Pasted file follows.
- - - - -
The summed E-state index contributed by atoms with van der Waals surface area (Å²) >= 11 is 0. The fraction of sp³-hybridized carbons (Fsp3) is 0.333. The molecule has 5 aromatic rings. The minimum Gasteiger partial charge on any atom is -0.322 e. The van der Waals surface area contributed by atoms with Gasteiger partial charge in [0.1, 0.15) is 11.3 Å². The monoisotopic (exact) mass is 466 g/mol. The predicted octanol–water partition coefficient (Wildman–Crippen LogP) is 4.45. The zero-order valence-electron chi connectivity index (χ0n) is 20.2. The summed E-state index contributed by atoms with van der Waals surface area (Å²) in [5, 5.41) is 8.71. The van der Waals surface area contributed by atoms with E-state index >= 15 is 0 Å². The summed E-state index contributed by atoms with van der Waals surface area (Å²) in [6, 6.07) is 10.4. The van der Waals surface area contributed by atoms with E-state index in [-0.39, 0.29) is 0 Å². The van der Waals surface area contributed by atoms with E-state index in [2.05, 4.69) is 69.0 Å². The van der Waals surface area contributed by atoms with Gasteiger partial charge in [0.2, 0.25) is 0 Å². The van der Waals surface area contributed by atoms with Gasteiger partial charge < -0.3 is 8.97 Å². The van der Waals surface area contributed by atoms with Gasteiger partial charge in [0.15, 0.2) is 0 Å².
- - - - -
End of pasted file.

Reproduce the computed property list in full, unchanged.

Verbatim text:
The summed E-state index contributed by atoms with van der Waals surface area (Å²) >= 11 is 0. The fraction of sp³-hybridized carbons (Fsp3) is 0.333. The molecule has 5 aromatic rings. The minimum Gasteiger partial charge on any atom is -0.322 e. The van der Waals surface area contributed by atoms with Gasteiger partial charge in [0.1, 0.15) is 11.3 Å². The monoisotopic (exact) mass is 466 g/mol. The predicted octanol–water partition coefficient (Wildman–Crippen LogP) is 4.45. The zero-order valence-electron chi connectivity index (χ0n) is 20.2. The summed E-state index contributed by atoms with van der Waals surface area (Å²) in [5, 5.41) is 8.71. The van der Waals surface area contributed by atoms with E-state index >= 15 is 0 Å². The summed E-state index contributed by atoms with van der Waals surface area (Å²) in [6, 6.07) is 10.4. The van der Waals surface area contributed by atoms with E-state index in [-0.39, 0.29) is 0 Å². The van der Waals surface area contributed by atoms with E-state index in [2.05, 4.69) is 69.0 Å². The van der Waals surface area contributed by atoms with Gasteiger partial charge in [0.2, 0.25) is 0 Å². The van der Waals surface area contributed by atoms with Gasteiger partial charge < -0.3 is 8.97 Å². The van der Waals surface area contributed by atoms with Gasteiger partial charge in [0.15, 0.2) is 0 Å².